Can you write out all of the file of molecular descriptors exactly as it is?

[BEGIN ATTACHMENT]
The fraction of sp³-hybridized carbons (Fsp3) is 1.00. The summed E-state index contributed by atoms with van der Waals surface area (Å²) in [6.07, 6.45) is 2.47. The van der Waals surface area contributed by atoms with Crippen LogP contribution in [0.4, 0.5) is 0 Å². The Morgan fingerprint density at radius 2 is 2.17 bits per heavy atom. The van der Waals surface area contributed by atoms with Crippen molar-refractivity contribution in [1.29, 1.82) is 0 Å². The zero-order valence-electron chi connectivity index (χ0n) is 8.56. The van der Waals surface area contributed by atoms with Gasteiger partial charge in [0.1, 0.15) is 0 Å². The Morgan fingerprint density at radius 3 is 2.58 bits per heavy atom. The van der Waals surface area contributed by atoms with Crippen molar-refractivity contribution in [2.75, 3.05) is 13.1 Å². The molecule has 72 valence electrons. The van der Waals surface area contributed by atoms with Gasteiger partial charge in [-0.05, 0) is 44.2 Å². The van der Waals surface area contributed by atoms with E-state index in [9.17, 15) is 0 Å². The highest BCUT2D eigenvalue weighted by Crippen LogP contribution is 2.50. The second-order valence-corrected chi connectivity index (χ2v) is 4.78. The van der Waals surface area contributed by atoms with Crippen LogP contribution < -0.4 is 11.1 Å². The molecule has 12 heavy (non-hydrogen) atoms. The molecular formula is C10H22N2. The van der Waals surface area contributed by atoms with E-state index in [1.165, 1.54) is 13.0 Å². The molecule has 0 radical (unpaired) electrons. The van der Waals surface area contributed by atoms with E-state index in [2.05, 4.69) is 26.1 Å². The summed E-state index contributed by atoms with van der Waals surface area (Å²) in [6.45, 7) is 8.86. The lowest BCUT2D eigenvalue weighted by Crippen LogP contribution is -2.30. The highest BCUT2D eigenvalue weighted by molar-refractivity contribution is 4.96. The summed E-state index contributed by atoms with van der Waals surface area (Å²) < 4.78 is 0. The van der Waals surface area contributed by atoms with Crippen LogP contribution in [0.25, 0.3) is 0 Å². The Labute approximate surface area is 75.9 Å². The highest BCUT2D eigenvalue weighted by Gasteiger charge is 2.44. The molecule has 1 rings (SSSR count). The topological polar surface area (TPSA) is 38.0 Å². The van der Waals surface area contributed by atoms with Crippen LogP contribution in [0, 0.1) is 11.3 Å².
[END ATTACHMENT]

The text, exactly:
The fraction of sp³-hybridized carbons (Fsp3) is 1.00. The summed E-state index contributed by atoms with van der Waals surface area (Å²) in [6.07, 6.45) is 2.47. The van der Waals surface area contributed by atoms with Crippen LogP contribution in [0.4, 0.5) is 0 Å². The Morgan fingerprint density at radius 2 is 2.17 bits per heavy atom. The van der Waals surface area contributed by atoms with Crippen molar-refractivity contribution in [1.29, 1.82) is 0 Å². The zero-order valence-electron chi connectivity index (χ0n) is 8.56. The van der Waals surface area contributed by atoms with Gasteiger partial charge in [0.1, 0.15) is 0 Å². The Morgan fingerprint density at radius 3 is 2.58 bits per heavy atom. The van der Waals surface area contributed by atoms with Crippen molar-refractivity contribution in [2.75, 3.05) is 13.1 Å². The molecule has 72 valence electrons. The van der Waals surface area contributed by atoms with Gasteiger partial charge in [-0.05, 0) is 44.2 Å². The van der Waals surface area contributed by atoms with E-state index in [9.17, 15) is 0 Å². The highest BCUT2D eigenvalue weighted by Crippen LogP contribution is 2.50. The second-order valence-corrected chi connectivity index (χ2v) is 4.78. The van der Waals surface area contributed by atoms with Crippen LogP contribution < -0.4 is 11.1 Å². The molecule has 12 heavy (non-hydrogen) atoms. The molecular formula is C10H22N2. The van der Waals surface area contributed by atoms with E-state index in [1.165, 1.54) is 13.0 Å². The molecule has 0 radical (unpaired) electrons. The van der Waals surface area contributed by atoms with E-state index in [2.05, 4.69) is 26.1 Å². The summed E-state index contributed by atoms with van der Waals surface area (Å²) in [6.45, 7) is 8.86. The lowest BCUT2D eigenvalue weighted by Crippen LogP contribution is -2.30. The highest BCUT2D eigenvalue weighted by molar-refractivity contribution is 4.96. The summed E-state index contributed by atoms with van der Waals surface area (Å²) < 4.78 is 0. The van der Waals surface area contributed by atoms with Crippen LogP contribution in [0.25, 0.3) is 0 Å². The Labute approximate surface area is 75.9 Å². The highest BCUT2D eigenvalue weighted by Gasteiger charge is 2.44. The molecule has 1 rings (SSSR count). The topological polar surface area (TPSA) is 38.0 Å². The van der Waals surface area contributed by atoms with Crippen LogP contribution in [0, 0.1) is 11.3 Å².